It Ain't What You Do, It's The Way That You Do It

I’ve been listening to a lot of books on CD recently.

This is not my preferred way of reading books. But it is a good way to burn up a commute, while also being entertained and sometimes educated. And since my favorite place in the world, the Carnegie Library, has a great collection of books on CD, I don’t even have to bankrupt myself doing it.

In listening to so many books on CD, I’ve discovered a very interesting phenomenon. Let me set the stage before revealing it to you.

Since I prefer actual reading to listening to books, I tend to not get the books I am very excited about on CD; I’ve tried, and usually I just get frustrated and end up abandoning the CD in favor of the written word. Instead, I use books on CD to fill in the gaps. I seek out – usually – nonfiction books on topics that I am vaguely interested in, but reluctant to commit to actually reading about. So: lots of history (classical and military), a bit of economics, the occasional biography. Once in a blue moon I’ll add some pulpy fiction to the mix. That sort of thing.

What I have discovered, through trial and error, is this: it is more important that the person reading the book is a good reader than that the book be an interesting book. Put another way: I would rather listen to a superb reader read a bad book than listen to a bad reader read a superb book.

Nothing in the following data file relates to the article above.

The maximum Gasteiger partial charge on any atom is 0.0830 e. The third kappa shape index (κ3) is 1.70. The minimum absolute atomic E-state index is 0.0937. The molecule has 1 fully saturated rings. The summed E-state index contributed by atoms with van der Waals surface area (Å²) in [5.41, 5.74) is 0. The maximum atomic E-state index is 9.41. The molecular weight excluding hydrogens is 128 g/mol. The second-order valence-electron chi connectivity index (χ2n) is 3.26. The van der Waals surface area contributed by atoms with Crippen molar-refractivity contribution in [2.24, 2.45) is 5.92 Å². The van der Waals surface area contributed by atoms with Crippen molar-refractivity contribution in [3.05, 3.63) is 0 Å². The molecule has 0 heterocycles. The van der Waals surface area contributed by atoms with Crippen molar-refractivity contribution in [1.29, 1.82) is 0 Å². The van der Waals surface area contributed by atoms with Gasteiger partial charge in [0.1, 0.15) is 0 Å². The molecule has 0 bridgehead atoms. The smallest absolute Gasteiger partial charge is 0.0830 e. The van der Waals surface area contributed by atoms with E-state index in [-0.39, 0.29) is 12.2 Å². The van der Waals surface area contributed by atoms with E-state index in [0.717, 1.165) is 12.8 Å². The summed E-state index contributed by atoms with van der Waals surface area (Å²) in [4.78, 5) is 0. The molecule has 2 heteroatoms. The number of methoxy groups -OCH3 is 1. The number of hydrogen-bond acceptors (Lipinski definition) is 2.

It makes sense: an audiobook is an intermediated experience, and the mediator is, after all, a performer. A shoddy stage performance can ruin Shakespeare, and just as certainly a shoddy voice performance can ruin an audiobook. And a great performance can uplift it.

This conclusion is remarkably liberating. It makes the decision process for finding a book to listen to remarkably simple: find a book read by a performer whose other readings you have enjoyed. Currently my favorite reader, bar none, is John Rafter Lee, perhaps better known as the voice of Trevor Goodchilde in Aeon Flux:

So far I’ve listened to his reading of George R. R Martin’s A Feast for Crows (a book I sort of hated actually reading, but enjoyed listening to) and the pseudohistorical polemic Worlds at War: The 2,500-Year Struggle Between East and West.

When I can’t find something by John Lee, I have a simpler algorithm now. I go to the library, and I pick out four completely random nonfiction audiobooks. Then I listen to the first chapter of each in the car. Any in which the reader mispronounces a word go back to the library the next day (you’d think this would be unusual, but it happens in about 50% of the books I’ve grabbed, particularly with respect to place names. My conclusion is that while these audiobooks may be edited in a technical sense, there is little or no knowledgeable editorial oversight.) Books in which the reader is technically precise yet subtly grating (hello, Richard Dawkins and Lalla Ward) can take a little longer to go in the returns bin. Typically, with this method, I’ll end up with one audiobook out of four that is enjoyable and properly read. And that lets me add a new performer to my list of Readers That I Personally Like.